Some people spend their lives trying to figure out who they are. There's so much pressure to get it right, to figure out who the one, special you is. But how can you achieve such an contradicting goal? Does the act of self-realization not transform us into something new? Can we learn who we are without being changed by the idea? And how do we measure self-ness anyway?
If you measure it by lack of change or comfort – certainty, or confidence – then I found myself in the 7th grade, by my account. Saying "Fuck Jesus" (as loud as I could get away with) in the auditorium with my dearest friend, who had said it first. We sat there writhing in our dissent for being forced to listen to our High School's Gospel Choir chant on and on about their savior and his supernatural power. I was sick of it.
That's not to say I haven't changed, at least in a superficial sense. I've developed ideas, and changed my mind. Gotten taller, learned more. Brought on new perspectives. I've even discovered a passion. But I did all that in the structures I developed at that age. With MY logic and MY methods. I've been extremely lucky to experience all of my experiences and to meet the people I've met. And I wouldn't be the same without them. But same-ness certainly does not measure self-ness.
One way or another I feel very similar to how I remember myself from then. The idea is maybe a bit self-serving, but I think still unusual regardless. I was so burdened at that age, trying to figure it all out. So willing to accept the promises of my elders. I knew I was just another dumb kid, ready to make stupid mistakes and learn things the hard way. I was certain I'd look back saying they were right. But I never really got to that point. I'm still so confident in the way that I acted throughout middle school and high school. And though I now know who I hurt and who could have been closer, I still feel as though I made the best choices I could have made. With the best people I could have made them with.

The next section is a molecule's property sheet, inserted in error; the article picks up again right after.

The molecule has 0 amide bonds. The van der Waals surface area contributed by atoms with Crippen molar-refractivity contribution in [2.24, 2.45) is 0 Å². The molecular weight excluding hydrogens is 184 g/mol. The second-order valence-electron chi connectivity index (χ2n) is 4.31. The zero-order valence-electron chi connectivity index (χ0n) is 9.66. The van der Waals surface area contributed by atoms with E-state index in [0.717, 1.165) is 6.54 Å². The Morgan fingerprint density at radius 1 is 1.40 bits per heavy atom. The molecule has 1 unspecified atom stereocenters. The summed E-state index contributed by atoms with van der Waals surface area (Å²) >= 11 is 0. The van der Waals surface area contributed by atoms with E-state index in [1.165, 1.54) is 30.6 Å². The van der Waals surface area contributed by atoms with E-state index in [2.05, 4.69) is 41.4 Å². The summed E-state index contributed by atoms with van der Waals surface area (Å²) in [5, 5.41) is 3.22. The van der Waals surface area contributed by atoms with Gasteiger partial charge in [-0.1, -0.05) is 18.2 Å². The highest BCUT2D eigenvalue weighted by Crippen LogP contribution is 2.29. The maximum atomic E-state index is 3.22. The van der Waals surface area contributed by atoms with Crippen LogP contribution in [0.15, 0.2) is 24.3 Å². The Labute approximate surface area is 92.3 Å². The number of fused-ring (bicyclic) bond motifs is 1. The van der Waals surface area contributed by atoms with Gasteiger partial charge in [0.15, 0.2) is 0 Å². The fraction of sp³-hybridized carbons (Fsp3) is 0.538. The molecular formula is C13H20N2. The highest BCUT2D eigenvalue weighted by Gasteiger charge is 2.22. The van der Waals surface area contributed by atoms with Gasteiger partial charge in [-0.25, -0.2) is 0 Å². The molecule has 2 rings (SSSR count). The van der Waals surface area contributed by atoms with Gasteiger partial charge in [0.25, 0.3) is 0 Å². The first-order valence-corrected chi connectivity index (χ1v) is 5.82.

I know that I'm an unusual case. And that the advice I give is probably only suited for me. I don't want to believe that some of us don't know right from wrong. But even ignoring crime, our simple and feeble romantic relationships don't imply the greatest self-management. We argue about abortion and marriage when children are falling behind. Then we force those same children to finish their meals when our obesity is the largest part of our reputation (pun intended). And we use those of us that are starving as the excuse. As though we had a fucking clue what the problem was or how to solve it.
As though any of us have a clue who we are or what we were.
As a child of wonderfully flawed parents that encouraged me and helped me along and let me get up on my own, I MADE MYSELF WHO I AM. They told me something was there and I said hell yes there is. It's not you, or you, but it's there and I don't need to find it. I don't need to search, or discover, or make mistakes. It's already there. As me as "me" can be. Whatever I want "me" to be.